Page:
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It's Not Just the ATMs: Technology, Firm Strategies, Jobs, and Earnings in Retail Banking

  • Larry W. Hunter
  • Annette Bernhardt
  • Katherine L. Hughes
  • Eva Skuratowicz
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    The authors examine trends in job content and earnings in selected jobs in two American banks. Firm restructuring and technological changes resulted in higher earnings for college-educated workers. The banks followed different strategies in implementing these changes for lower-skill jobs, with different effects on bank tellers in particular. The authors conclude that technology enables workplace reform but does not determine its effect on jobs and earnings; these effects are contingent on managerial strategies. This focus on organizational processes and managerial strategy provides a complementary approach to accounts of growing inequality that center solely on the role of individual skills and technological change.

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    File URL: http://fic.wharton.upenn.edu/fic/papers/00/0031.pdf
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    Paper provided by Wharton School Center for Financial Institutions, University of Pennsylvania in its series Center for Financial Institutions Working Papers with number 00-31.

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    Date of creation: Jun 2000
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    Handle: RePEc:wop:pennin:00-31
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    1. Peter Cappelli, 1996. "Technology and skill requirements: implications for establishment wage structures," New England Economic Review, Federal Reserve Bank of Boston, issue May, pages 139-156.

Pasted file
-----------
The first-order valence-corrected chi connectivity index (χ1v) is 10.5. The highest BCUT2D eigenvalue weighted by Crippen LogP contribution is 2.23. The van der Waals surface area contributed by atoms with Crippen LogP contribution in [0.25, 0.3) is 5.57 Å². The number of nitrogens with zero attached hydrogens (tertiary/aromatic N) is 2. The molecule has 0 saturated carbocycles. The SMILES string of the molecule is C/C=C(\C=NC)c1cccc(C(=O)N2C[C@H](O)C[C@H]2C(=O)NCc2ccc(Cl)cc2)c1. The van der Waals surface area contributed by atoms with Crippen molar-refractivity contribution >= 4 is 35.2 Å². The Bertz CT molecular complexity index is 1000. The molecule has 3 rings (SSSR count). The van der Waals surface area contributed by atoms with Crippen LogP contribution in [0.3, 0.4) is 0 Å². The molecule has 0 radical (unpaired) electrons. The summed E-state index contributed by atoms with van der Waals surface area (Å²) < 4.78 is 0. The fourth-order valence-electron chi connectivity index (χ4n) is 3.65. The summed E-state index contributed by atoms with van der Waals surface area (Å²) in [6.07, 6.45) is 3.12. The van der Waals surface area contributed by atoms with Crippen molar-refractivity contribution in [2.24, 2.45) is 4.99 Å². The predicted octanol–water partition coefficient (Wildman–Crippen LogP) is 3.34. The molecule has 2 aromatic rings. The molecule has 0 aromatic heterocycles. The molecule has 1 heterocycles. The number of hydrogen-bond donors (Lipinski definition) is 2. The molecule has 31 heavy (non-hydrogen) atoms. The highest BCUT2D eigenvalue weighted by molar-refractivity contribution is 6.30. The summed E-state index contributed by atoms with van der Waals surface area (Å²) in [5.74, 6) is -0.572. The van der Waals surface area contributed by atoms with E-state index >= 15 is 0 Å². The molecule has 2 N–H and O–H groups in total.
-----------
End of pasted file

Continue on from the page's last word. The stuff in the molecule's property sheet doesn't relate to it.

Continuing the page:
2. Levy, Frank & Murnane, Richard J, 1996. "With What Skills Are Computers a Complement?," American Economic Review, American Economic Association, vol. 86(2), pages 258-62, May.
    3. John E. DiNardo & Jorn-Steffen Pischke, 1996. "The Returns to Computer Use Revisited: Have Pencils Changed the Wage Structure Too?," NBER Working Papers 5606, National Bureau of Economic Research, Inc.
    4. David Autor & Lawrence Katz & Alan Krueger, 1997. "Computing Inequality: Have Computers Changed the Labor Market?," Working Papers 756, Princeton University, Department of Economics, Industrial Relations Section..
    5. Doms, Mark & Dunne, Timothy & Troske, Kenneth R, 1997. "Workers, Wages, and Technology," The Quarterly Journal of Economics, MIT Press, vol. 112(1), pages 253-90, February.
    6. Timothy F. Bresnahan & Erik Brynjolfsson & Lorin M. Hitt, 1999. "Information Technology, Workplace Organization and the Demand for Skilled Labor: Firm-Level Evidence," NBER Working Papers 7136, National Bureau of Economic Research, Inc.
    7. David, Paul A, 1990. "The Dynamo and the Computer: An Historical Perspective on the Modern Productivity Paradox," American Economic Review, American Economic Association, vol. 80(2), pages 355-61, May.
    8. Berman, Eli & Bound, John & Griliches, Zvi, 1994. "Changes in the Demand for Skilled Labor within U.S. Manufacturing: Evidence from the Annual Survey of Manufactures," The Quarterly Journal of Economics, MIT Press, vol. 109(2), pages 367-97, May.
    9. Paul Osterman, 1994. "How common is workplace transformation and who adopts it?," Industrial and Labor Relations Review, ILR Review, Cornell University, ILR School, vol. 47(2), pages 173-188, January.
    10. Marino Regini & Jim Kitay & Martin Baethge (ed.), 1999. "From Tellers to Sellers: Changing Employment Relations in Banks," MIT Press Books, The MIT Press, edition 1, volume 1, number 026218193, June.
    11. Levy, Frank & Murnane, Richard J, 1992. "U.S. Earnings Levels and Earnings Inequality: A Review of Recent Trends and Proposed Explanations," Journal of Economic Literature, American Economic Association, vol. 30(3), pages 1333-81, September.
    12. Paul Osterman, 1994. "How Common is Workplace Transformation and Who Adopts it?," ILR Review, Cornell University, ILR School, vol. 47(2), pages 173-188, January.
    13. Rebecca S. Demsetz, 1997. "Human resources needs in the evolving financial sector," Current Issues in Economics and Finance, Federal Reserve Bank of New York, vol. 3(Nov).
    14. Larry W. Hunter & Lorin M. Hitt, 2001. "What Makes a High-Performance Workplace? Evidence from Retail Bank Branches," Center for Financial Institutions Working Papers 00-30, Wharton School Center for Financial Institutions, University of Pennsylvania.
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